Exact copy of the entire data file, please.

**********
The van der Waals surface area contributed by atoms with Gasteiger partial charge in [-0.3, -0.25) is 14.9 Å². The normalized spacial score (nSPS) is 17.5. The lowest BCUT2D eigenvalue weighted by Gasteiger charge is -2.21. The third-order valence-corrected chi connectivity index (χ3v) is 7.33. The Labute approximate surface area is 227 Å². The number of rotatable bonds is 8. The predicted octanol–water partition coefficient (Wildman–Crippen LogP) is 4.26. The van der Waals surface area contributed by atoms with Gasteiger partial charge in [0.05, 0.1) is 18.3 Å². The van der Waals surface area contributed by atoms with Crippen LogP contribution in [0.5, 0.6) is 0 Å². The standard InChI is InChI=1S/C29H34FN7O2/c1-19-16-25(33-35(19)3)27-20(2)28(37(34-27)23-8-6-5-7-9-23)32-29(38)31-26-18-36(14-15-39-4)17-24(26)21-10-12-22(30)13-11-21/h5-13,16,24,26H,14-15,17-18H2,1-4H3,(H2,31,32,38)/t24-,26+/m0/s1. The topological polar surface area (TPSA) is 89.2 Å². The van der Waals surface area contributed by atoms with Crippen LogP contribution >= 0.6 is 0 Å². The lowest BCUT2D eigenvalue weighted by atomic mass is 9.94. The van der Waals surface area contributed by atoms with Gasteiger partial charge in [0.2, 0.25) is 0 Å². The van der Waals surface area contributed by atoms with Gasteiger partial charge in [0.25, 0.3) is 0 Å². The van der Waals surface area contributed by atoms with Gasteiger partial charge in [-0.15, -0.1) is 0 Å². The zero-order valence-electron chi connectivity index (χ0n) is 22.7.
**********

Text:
The van der Waals surface area contributed by atoms with Gasteiger partial charge in [-0.3, -0.25) is 14.9 Å². The normalized spacial score (nSPS) is 17.5. The lowest BCUT2D eigenvalue weighted by Gasteiger charge is -2.21. The third-order valence-corrected chi connectivity index (χ3v) is 7.33. The Labute approximate surface area is 227 Å². The number of rotatable bonds is 8. The predicted octanol–water partition coefficient (Wildman–Crippen LogP) is 4.26. The van der Waals surface area contributed by atoms with Gasteiger partial charge in [0.05, 0.1) is 18.3 Å². The van der Waals surface area contributed by atoms with Crippen LogP contribution in [0.5, 0.6) is 0 Å². The standard InChI is InChI=1S/C29H34FN7O2/c1-19-16-25(33-35(19)3)27-20(2)28(37(34-27)23-8-6-5-7-9-23)32-29(38)31-26-18-36(14-15-39-4)17-24(26)21-10-12-22(30)13-11-21/h5-13,16,24,26H,14-15,17-18H2,1-4H3,(H2,31,32,38)/t24-,26+/m0/s1. The topological polar surface area (TPSA) is 89.2 Å². The van der Waals surface area contributed by atoms with Crippen LogP contribution >= 0.6 is 0 Å². The lowest BCUT2D eigenvalue weighted by atomic mass is 9.94. The van der Waals surface area contributed by atoms with Gasteiger partial charge in [0.2, 0.25) is 0 Å². The van der Waals surface area contributed by atoms with Gasteiger partial charge in [0.25, 0.3) is 0 Å². The van der Waals surface area contributed by atoms with Gasteiger partial charge in [-0.15, -0.1) is 0 Å². The zero-order valence-electron chi connectivity index (χ0n) is 22.7.